Also, it is not unlikely that GM crops carrying anthrax genes could be produced either for vaccines or for bio-weapons.

There is an extensive history of the use of bio-warfare agents, and in recent years, bioterrorism has been a growing concern. An extensive biological warfare program in Iraq was discovered after the Gulf War of 1991. Revelations concerning the covert program in the former Soviet Union also attracted much public attention. The Rajneeshee Cult, an Indian religious group, contaminated restaurant salad bars in Oregon in 1984 with Salmonella typhimurium, and about 751 citizens were infected. The cult's motivation was to incapacitate voters in order to win a local election and to seize political control of Dallas and Wasco counties. Larry Wayne Harris wanted to alert Americans to the Iraqi biological warfare threat and sought a separate homeland for whites in the United States. He had links to Christian Identity and the Aryan Nation, a white supremacist group. Harris made vague threats against US federal officials on behalf of right-wing "patriot" groups. He obtained the B. anthracis vaccine strain and Yersinia pestis (plague bacteria), and reportedly, several other bacteria, and discussed the dissemination of biological warfare agents by means of crop duster aircraft and other methods. Harris was arrested in 1998 after he made threatening remarks to US officials and talked openly about biological warfare terrorism [7].

Developments in biotechnology makes it possible to greatly amplify the impact of traditional biowarfare agents and made the means to create bio-terror weapons available to a significant part of the population through training in genetic engineering.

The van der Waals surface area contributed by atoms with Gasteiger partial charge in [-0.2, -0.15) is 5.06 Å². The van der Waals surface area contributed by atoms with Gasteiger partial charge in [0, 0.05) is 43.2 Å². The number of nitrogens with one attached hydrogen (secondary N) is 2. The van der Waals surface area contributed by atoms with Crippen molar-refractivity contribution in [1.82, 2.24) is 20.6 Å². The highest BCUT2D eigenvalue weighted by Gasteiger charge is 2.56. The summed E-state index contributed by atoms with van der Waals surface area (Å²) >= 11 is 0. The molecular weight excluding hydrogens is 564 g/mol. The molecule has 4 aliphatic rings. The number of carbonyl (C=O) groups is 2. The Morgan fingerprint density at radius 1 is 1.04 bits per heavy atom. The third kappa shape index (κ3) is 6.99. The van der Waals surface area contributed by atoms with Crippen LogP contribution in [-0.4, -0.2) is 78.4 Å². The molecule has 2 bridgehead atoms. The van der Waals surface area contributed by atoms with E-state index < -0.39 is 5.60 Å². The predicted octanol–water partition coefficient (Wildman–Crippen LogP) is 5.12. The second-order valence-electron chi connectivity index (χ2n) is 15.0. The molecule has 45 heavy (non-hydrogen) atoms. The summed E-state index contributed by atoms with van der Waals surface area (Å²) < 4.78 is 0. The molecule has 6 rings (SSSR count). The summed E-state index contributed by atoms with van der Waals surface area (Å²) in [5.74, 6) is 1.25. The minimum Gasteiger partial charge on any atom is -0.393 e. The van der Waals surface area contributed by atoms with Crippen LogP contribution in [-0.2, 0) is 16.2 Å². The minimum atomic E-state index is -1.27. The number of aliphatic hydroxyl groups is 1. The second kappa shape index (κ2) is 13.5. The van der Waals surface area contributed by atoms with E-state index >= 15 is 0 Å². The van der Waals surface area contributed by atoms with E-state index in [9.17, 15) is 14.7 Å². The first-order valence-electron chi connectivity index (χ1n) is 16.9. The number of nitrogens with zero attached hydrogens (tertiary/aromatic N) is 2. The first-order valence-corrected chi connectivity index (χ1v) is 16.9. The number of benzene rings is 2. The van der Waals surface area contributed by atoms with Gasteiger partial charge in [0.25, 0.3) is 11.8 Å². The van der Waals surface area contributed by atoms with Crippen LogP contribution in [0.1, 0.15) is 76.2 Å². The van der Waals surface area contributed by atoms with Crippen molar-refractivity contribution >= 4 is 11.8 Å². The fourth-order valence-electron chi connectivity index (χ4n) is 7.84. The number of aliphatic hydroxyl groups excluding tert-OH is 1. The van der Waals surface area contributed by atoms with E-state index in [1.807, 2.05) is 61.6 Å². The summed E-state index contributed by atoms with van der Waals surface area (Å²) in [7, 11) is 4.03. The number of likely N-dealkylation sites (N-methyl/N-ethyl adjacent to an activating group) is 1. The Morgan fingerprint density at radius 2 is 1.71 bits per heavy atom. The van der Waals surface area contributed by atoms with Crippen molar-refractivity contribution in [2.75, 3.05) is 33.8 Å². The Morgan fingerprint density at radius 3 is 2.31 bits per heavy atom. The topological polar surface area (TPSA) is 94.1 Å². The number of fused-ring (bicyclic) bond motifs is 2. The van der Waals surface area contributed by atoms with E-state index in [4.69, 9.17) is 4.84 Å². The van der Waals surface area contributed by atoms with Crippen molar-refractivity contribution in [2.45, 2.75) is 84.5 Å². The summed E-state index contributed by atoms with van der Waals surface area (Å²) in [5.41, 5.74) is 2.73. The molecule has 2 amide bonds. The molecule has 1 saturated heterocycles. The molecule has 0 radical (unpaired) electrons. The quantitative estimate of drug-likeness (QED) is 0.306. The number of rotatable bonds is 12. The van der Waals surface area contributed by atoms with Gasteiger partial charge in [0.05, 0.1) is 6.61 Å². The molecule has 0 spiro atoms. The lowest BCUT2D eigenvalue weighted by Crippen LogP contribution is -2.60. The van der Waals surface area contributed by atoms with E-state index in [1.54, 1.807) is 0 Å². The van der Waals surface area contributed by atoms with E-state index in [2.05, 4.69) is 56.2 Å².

Article first published 23/10/01



References

  1. Helgason E, AndreasOkstadt O, Caugant D, Johannsen H, Fouet A, Mock M, Hegna I, and Kolsto A. Bacillus anthracis, Bacillus cereus and Bacillus thuringiensis One species on the basis of genetic evidence. Applied and Enviromental Microbiology 2000, 66, 2627-30
  2. "Bacillus identity crisis" By A. Bouchie, Nature Biotech 2000, 18, 813.
  3. Okinaka R, Cloud K, Hampton O, et al. Sequence and organization of X01, the large Bacillus anthracis plasmid harbouring the anthrax toxin genes. J Bacteriol 1999, 181, 6509-15
  4. BenDov E, Nissan G, Pelleg N, Manasherab R, Bousiba S and Zaritsky A. Refined circular restriction map of the Bacillus thuingiensis subspisrealensis plasmid carrying the mosquito larvicidal genes. Plasmid 1999, 42, 186-93
  5. Andrus L, Damgaard J, Wasserman K, Boe L, Madsen S, and Hansen F. Complete nucleotide sequence of the Bacillus thuringiensis subsp isrealensis plasmid pTX14-3 and its correlation with biological properties. Plasmid 1994, 72-88
  6. Kanda K, Takada Y, Kawasaki F, Kato F and Murata A.Mating in Bacillus thuringiensis can induce plasmid integrative prophage J7W-1. ActaVirol 2000, 44, 189-92
  7. Hawley R and Eitzen M. Biological weapons a primer for microbiologists. Ann Rev. Microbiol 2001, 55, 235-53.